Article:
What if students could choose what they learned about? What if students could explore their passions and curiosities at school? What if students could be in collaborative groups with teachers and students with similar interests? What if we entrusted them to befriend how they learn, to navigate certain questions on their own, and to find more of the creative courage they already have?

Those were some of the big questions that led to the creation of iProject over 9 years ago in the Upper School, along with some inspiration from Steve Jobs. Bo Adams, one of the original architects of iProject, explained in this video from 2021. “When we originally designed iProject we had Steve Jobs in mind, we thought, what could have kept Steve Jobs in school?”

Since its launch, iProject has become a Mount Vernon graduation requirement. Students have completed over 600 projects in the last two years, with approximately 370 more launching during the 2022/23 School year. Some notable projects over the years included:

  • The Hearing Wheel, a steering wheel for the hearing impaired equipped with LED lights to respond in different patterns based on the Radio Frequency Identification (RFID) signals produced by different emergency vehicles.
  • Numerous students-written novels, plays, short stories, and film scripts.
  • 3D-printed prosthetic hands in collaboration with Enable.

The next chapter in Mount Vernon’s evolution of iProject is coming to life this fall on the Lower Campus, with the launch of iProject Mini. In collaboration with Middle School Teacher Kevin Day, Impact Design Lab students, and fellow Lower School Teachers, Grades 3 – 5 students have the opportunity every Friday afternoon to journey into a new learning experience where student ownership and agency are the main drivers.

In late August, Director of Lower School Molly Hudson visited each classroom during Morning Meeting to ask the questions, “What do you want to learn about? What would you do on your ideal day? What passion is part of your story?” Students talked about hitting baseballs, cooking treats, going for a bike ride, playing video games, and drawing. In homerooms, Grades 3 – 5 students clustered their big ideas on sticky notes. They explored why those ideas were important, how they connected to their story, and pondered about their big wonders. After honing their topics to a more specific focus, groups began to emerge.

  • We have sports groups where students want to perfect their baseball swing, make their own tennis rackets, learn the history of sports team names, or design a fly fishing rod.
  • Artists are exploring specific mediums like shading, shadow work, cartoon imagery, and clay design.
  • Performers want to learn how to perfect a magic trick, tell the perfect joke, or edit a movie.
  • Chefs are cooking up new recipes for their mom’s upcoming birthday, an energizing after school treat, or creating a piñata cake for a friend.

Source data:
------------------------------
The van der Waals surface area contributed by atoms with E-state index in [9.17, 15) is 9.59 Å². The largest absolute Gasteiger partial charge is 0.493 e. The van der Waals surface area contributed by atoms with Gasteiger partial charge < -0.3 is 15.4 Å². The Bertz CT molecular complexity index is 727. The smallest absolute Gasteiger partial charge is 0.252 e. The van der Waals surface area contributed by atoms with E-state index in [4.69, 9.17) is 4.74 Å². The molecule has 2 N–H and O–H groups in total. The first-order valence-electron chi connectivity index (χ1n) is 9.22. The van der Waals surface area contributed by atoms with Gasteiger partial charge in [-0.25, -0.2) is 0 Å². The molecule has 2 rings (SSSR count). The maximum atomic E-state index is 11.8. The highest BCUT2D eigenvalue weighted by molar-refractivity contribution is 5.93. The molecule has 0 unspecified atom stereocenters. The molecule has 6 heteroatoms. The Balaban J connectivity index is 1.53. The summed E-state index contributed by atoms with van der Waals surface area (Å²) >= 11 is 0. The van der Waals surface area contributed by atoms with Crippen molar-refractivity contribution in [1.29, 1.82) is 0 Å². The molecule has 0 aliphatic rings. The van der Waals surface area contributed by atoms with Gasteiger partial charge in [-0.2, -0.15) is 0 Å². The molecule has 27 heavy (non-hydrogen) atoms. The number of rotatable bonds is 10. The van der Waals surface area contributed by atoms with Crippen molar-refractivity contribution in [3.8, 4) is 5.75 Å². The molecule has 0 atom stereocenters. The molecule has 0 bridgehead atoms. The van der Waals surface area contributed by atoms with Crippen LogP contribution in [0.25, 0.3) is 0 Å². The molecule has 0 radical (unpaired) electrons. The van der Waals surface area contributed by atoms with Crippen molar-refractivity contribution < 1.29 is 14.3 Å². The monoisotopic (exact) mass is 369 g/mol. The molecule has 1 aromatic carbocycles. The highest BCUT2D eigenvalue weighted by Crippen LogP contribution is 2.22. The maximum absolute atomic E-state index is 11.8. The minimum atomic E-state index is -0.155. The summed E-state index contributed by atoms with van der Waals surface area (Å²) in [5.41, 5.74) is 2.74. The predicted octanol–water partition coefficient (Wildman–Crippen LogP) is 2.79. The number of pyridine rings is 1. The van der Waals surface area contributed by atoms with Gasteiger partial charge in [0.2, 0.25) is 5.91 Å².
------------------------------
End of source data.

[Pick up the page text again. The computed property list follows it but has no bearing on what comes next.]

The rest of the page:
• A fashion and design group where students are interested in redesigning sneakers, learning to sew to make clothes for their baby cousins, and exploring interior design.
  • Others are interested in researching their family’s history in World War II.
  • And one student has an interest in learning more about Roller Coaster Design

Teachers with similar passions across Lower School are facilitating these interest groups as experts and fellow learners.

As iProject Mini enters its research and discovery phases, MVXperts will share their knowledge and expertise from their real-world passion. Across our campuses and the country, students are being paired with experts to help them learn more, push their thinking, and challenge their ideas. Some of the MVXperts lined up to support our students include Scott Fujita, a former NFL All American, a professional chef and a SCAD artist. As students continue pushing towards the next question to consider, they will have the opportunity to write interview questions and collaborate with their topic teams.

In October and November, students will design and create prototypes to showcase their learning to others, give and receive feedback, and iterate their prototypes. In mid-November, Grades 3 – 5 students will tell the story of their learning journey to Grade K – 2 learners who will then begin their own iProject Mini experience in the spring.

With iProject Mini Mount Vernon students don’t have to wait until Grade 9 to participate. Now both Lower and Upper School students will manage and create their own projects through mini-investigations in areas of interest. The students start with a curiosity, pursue a research project, and present their findings beyond the walls of the classroom. Design thinking guides them through ideation to creation. We can’t wait to see the outcomes from each student’s iProject Mini.

Follow iProject Mini on twitter #iprojectmini